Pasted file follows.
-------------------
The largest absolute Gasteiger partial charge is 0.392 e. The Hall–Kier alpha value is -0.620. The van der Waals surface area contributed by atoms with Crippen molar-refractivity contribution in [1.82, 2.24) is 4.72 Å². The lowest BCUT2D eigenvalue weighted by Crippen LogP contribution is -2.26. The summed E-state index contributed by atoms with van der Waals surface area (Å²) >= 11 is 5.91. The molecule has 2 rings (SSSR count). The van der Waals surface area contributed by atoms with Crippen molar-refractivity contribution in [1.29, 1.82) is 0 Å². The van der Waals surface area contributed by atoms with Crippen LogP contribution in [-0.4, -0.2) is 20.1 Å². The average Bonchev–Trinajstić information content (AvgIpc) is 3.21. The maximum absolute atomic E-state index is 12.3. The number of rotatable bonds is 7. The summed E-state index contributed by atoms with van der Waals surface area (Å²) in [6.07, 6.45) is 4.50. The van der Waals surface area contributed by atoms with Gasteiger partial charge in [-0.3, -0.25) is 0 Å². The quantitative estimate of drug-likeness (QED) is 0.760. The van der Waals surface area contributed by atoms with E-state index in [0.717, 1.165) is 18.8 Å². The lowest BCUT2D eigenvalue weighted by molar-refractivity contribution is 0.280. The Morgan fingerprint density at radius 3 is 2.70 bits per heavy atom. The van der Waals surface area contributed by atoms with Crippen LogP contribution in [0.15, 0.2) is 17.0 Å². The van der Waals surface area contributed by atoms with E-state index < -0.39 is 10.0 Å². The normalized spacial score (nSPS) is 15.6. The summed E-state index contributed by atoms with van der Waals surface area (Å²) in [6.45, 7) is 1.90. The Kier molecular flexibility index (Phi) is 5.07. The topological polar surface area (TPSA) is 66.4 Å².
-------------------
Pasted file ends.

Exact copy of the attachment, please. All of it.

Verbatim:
The largest absolute Gasteiger partial charge is 0.392 e. The Hall–Kier alpha value is -0.620. The van der Waals surface area contributed by atoms with Crippen molar-refractivity contribution in [1.82, 2.24) is 4.72 Å². The lowest BCUT2D eigenvalue weighted by Crippen LogP contribution is -2.26. The summed E-state index contributed by atoms with van der Waals surface area (Å²) >= 11 is 5.91. The molecule has 2 rings (SSSR count). The van der Waals surface area contributed by atoms with Crippen molar-refractivity contribution in [1.29, 1.82) is 0 Å². The van der Waals surface area contributed by atoms with Crippen LogP contribution in [-0.4, -0.2) is 20.1 Å². The average Bonchev–Trinajstić information content (AvgIpc) is 3.21. The maximum absolute atomic E-state index is 12.3. The number of rotatable bonds is 7. The summed E-state index contributed by atoms with van der Waals surface area (Å²) in [6.07, 6.45) is 4.50. The van der Waals surface area contributed by atoms with Gasteiger partial charge in [-0.3, -0.25) is 0 Å². The quantitative estimate of drug-likeness (QED) is 0.760. The van der Waals surface area contributed by atoms with E-state index in [0.717, 1.165) is 18.8 Å². The lowest BCUT2D eigenvalue weighted by molar-refractivity contribution is 0.280. The Morgan fingerprint density at radius 3 is 2.70 bits per heavy atom. The van der Waals surface area contributed by atoms with Crippen LogP contribution in [0.15, 0.2) is 17.0 Å². The van der Waals surface area contributed by atoms with E-state index < -0.39 is 10.0 Å². The normalized spacial score (nSPS) is 15.6. The summed E-state index contributed by atoms with van der Waals surface area (Å²) in [6.45, 7) is 1.90. The Kier molecular flexibility index (Phi) is 5.07. The topological polar surface area (TPSA) is 66.4 Å².